Formulation flexibility: Direct-SMC
The direct, or inline-compounding (ILC), process has been a major boon to thermoplastic composites during the past decade. Direct processing has driven significant growth in the use of such materials — particularly glass-reinforced polypropylene (PP) — at the expense of both sheet-form chopped glass-mat thermoplastic (GMT) and pelletized long-fiber thermoplastic (LFT) technologies, even when the latter feature higher-temperature engineering-resin matrices.
As ILC technology for Direct-LFT (D-LFT, a/k/a LFT-D in Europe) has continued to evolve, machinery OEMs and researchers have found ways to incorporate not only longer glass fibers, but also continuous-fiber rovings and woven fabrics that boost mechanical performance, thus enabling D-LFT to compete directly with high-performance fabric-reinforced GMT and conventional sheet-molding compound (SMC). Resin suppliers have contributed to the expansion of D-LFT technology via polyamide (PA) and other higher temperature engineering resins. Although there is no doubt that innovation will continue on the thermoplastics side of the market, ILC is now being re-applied on the thermoset side — where, it could be argued, direct compounding began — to form SMC in a new way that brings unique benefits to processors and end-users.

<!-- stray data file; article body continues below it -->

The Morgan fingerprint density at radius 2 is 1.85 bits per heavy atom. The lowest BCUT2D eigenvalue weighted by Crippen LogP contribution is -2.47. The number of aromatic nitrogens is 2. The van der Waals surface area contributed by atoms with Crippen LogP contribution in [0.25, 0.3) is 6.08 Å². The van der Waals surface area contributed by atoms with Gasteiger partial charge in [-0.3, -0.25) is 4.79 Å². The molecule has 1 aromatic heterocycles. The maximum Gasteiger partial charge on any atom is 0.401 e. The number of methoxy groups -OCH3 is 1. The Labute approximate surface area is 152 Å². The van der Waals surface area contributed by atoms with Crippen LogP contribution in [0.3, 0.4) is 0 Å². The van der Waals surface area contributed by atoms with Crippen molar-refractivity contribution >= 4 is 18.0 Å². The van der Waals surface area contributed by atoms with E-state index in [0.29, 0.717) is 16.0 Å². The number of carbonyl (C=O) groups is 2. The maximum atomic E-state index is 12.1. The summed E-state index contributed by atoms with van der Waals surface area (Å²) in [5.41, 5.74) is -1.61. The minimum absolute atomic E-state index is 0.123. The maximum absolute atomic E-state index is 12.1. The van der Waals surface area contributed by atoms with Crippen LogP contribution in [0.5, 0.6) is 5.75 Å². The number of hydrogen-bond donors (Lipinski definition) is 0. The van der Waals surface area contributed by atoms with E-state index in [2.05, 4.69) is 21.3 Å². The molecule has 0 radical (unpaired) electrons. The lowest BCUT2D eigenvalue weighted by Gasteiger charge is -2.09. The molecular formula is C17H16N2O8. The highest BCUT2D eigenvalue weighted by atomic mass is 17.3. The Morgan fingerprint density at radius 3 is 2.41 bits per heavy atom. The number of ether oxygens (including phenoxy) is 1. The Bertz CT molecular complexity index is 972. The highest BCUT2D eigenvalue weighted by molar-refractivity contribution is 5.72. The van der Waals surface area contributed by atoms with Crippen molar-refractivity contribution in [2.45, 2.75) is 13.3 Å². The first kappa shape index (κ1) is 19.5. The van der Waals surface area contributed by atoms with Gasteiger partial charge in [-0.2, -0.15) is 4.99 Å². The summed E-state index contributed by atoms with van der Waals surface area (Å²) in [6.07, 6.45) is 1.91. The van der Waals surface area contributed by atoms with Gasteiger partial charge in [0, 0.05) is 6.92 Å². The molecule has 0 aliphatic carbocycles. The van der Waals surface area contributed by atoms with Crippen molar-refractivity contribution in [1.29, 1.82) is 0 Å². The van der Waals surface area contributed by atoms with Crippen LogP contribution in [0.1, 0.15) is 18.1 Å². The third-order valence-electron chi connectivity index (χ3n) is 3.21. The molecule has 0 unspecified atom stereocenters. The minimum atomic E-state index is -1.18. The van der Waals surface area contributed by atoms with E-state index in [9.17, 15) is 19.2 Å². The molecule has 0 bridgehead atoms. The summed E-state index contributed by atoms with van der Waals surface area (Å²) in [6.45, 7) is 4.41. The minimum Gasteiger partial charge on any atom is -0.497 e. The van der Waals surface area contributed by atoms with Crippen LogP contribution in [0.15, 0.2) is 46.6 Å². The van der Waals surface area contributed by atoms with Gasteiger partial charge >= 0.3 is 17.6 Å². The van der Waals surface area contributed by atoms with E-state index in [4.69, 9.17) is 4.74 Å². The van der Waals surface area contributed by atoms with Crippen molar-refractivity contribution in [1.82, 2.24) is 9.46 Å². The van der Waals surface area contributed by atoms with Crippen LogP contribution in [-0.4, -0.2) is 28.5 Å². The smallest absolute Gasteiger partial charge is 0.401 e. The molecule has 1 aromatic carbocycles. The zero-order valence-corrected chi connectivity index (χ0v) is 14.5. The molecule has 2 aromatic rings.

BMC and SMC